Ultimately, everything that’s wrong with this novel is in the character of Squeegel. There’s a germ of an idea here, in that Smeagol wears a full body latex gimp suit in order to not leave evidence. Fair enough, that’s a creepy visual. Have him skulk around, stab some people, and you’ve got a cheap and forgettable slasher movie. Book. Whatever.

But really, the problem is right there in the back cover blurb. Since Squeegee broke the level cap on the serial killer character class (sorry, nerd humor, folks), that means he has to be so brilliant and so dangerous that there’s never been anyone like him in the history of mankind before. A Moriarty in a gimp suit.

However, writing a brilliant character is hard. Zuiker (and/or Swiercynski) has found a way around this, however. It’s not that Squirrelgoo is a genius, it’s just that he gets bullshit hax author fiat powers, and all the other characters are goddamn idiots. And this isn’t in the entertaining, slasher movie, “let’s go skinny dipping in the cursed lake!” kind of idiocy, either. Examples:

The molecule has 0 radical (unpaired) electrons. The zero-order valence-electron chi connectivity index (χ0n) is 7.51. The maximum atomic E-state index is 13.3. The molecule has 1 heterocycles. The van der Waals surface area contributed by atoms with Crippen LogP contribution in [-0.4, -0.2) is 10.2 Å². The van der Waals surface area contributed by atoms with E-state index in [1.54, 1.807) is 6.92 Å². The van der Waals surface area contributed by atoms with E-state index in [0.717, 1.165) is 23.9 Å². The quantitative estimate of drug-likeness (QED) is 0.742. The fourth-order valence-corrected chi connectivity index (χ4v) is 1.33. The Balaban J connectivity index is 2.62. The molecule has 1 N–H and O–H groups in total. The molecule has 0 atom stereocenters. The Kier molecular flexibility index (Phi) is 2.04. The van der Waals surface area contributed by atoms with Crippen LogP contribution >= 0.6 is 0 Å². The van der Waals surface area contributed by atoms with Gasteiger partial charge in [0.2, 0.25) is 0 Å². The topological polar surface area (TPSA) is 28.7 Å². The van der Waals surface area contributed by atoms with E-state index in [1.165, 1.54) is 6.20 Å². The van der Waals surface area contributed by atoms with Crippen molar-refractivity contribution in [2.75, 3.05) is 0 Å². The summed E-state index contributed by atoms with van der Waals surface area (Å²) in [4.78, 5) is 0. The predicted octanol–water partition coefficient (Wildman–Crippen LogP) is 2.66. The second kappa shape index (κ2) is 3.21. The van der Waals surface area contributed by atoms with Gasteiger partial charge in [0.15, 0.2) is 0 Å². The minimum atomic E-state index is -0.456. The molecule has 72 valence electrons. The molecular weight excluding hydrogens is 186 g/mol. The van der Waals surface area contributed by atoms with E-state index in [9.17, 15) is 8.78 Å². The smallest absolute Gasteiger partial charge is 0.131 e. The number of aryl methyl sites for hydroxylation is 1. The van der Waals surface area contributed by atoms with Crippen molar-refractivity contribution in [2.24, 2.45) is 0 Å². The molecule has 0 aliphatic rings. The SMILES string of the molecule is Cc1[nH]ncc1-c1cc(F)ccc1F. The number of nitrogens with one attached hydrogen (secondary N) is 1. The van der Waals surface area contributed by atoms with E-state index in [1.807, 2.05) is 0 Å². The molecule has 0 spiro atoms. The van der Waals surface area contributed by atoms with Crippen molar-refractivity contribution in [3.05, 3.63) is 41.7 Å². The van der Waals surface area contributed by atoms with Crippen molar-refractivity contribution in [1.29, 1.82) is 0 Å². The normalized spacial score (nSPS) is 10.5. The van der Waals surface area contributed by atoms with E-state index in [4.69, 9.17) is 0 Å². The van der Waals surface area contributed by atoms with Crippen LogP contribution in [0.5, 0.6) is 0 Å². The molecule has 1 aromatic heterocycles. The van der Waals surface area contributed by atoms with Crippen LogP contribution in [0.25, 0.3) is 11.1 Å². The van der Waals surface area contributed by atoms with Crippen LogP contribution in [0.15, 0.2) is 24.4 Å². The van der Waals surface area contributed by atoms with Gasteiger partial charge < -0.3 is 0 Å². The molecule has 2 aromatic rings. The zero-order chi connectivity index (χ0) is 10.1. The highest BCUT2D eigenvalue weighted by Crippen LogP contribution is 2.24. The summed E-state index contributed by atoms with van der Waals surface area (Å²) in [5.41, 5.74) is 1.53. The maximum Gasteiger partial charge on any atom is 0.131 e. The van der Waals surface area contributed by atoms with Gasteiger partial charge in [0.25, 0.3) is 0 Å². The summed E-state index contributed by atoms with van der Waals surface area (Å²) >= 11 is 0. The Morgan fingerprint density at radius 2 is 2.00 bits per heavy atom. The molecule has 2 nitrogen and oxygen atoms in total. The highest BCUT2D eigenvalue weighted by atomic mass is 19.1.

Squidward’s gimmick is that he’s essentially a bondage ninja, sneaking in to murder people, and then sneaking out during the investigation. It’s just that the cops must be really shitty at their jobs to keep letting him get away. For example, in an early case, it’s stated that Squanto snuck into a car wash, waited for a car to go through, opened the door and murdered the woman inside, and then he hid under the spare tire in the back for a day until he could sneak out. So, you know, the forensic guys combing the car over for any trace of evidence miss the murderer hiding in the trunk. Yeah.

A better (worse?) example of this is later in the novel, when Skeeball sneaks into Steve Dark’s house to be all creepy and molest his wife, and again pulls his brilliant “hide like a ninja” scheme…by standing behind a curtain. This allows him to evade Steve Dark, Steve’s two dogs, and whatever other nameless cops come to investigate. Seriously, that trick is as old as Shakespeare. Hamlet needed a ghost and a theater company to solve just the one murder, and he still could’ve found Mr. Sweatsuit.